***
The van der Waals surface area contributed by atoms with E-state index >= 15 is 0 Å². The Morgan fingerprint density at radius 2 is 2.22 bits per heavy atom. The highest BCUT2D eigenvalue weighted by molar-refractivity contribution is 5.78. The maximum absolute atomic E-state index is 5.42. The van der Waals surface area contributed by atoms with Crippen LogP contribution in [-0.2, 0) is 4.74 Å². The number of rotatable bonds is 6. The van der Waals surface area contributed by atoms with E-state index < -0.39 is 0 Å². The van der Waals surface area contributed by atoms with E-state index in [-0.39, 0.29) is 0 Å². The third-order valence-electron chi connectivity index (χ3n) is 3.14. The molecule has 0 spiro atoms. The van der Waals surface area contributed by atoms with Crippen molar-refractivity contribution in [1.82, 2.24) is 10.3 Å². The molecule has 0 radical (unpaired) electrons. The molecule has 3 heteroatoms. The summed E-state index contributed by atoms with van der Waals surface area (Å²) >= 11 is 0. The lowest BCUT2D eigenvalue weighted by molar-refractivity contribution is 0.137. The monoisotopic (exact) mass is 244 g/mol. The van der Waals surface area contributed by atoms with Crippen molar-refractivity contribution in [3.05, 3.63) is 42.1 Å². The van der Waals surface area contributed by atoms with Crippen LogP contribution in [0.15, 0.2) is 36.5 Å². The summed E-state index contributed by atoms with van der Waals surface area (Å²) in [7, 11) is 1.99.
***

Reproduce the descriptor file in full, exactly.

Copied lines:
The van der Waals surface area contributed by atoms with E-state index >= 15 is 0 Å². The Morgan fingerprint density at radius 2 is 2.22 bits per heavy atom. The highest BCUT2D eigenvalue weighted by molar-refractivity contribution is 5.78. The maximum absolute atomic E-state index is 5.42. The van der Waals surface area contributed by atoms with Crippen LogP contribution in [-0.2, 0) is 4.74 Å². The number of rotatable bonds is 6. The van der Waals surface area contributed by atoms with E-state index < -0.39 is 0 Å². The van der Waals surface area contributed by atoms with E-state index in [-0.39, 0.29) is 0 Å². The third-order valence-electron chi connectivity index (χ3n) is 3.14. The molecule has 0 spiro atoms. The van der Waals surface area contributed by atoms with Crippen molar-refractivity contribution in [1.82, 2.24) is 10.3 Å². The molecule has 0 radical (unpaired) electrons. The molecule has 3 heteroatoms. The summed E-state index contributed by atoms with van der Waals surface area (Å²) >= 11 is 0. The lowest BCUT2D eigenvalue weighted by molar-refractivity contribution is 0.137. The monoisotopic (exact) mass is 244 g/mol. The van der Waals surface area contributed by atoms with Crippen molar-refractivity contribution in [3.05, 3.63) is 42.1 Å². The van der Waals surface area contributed by atoms with Crippen LogP contribution in [0.15, 0.2) is 36.5 Å². The summed E-state index contributed by atoms with van der Waals surface area (Å²) in [7, 11) is 1.99.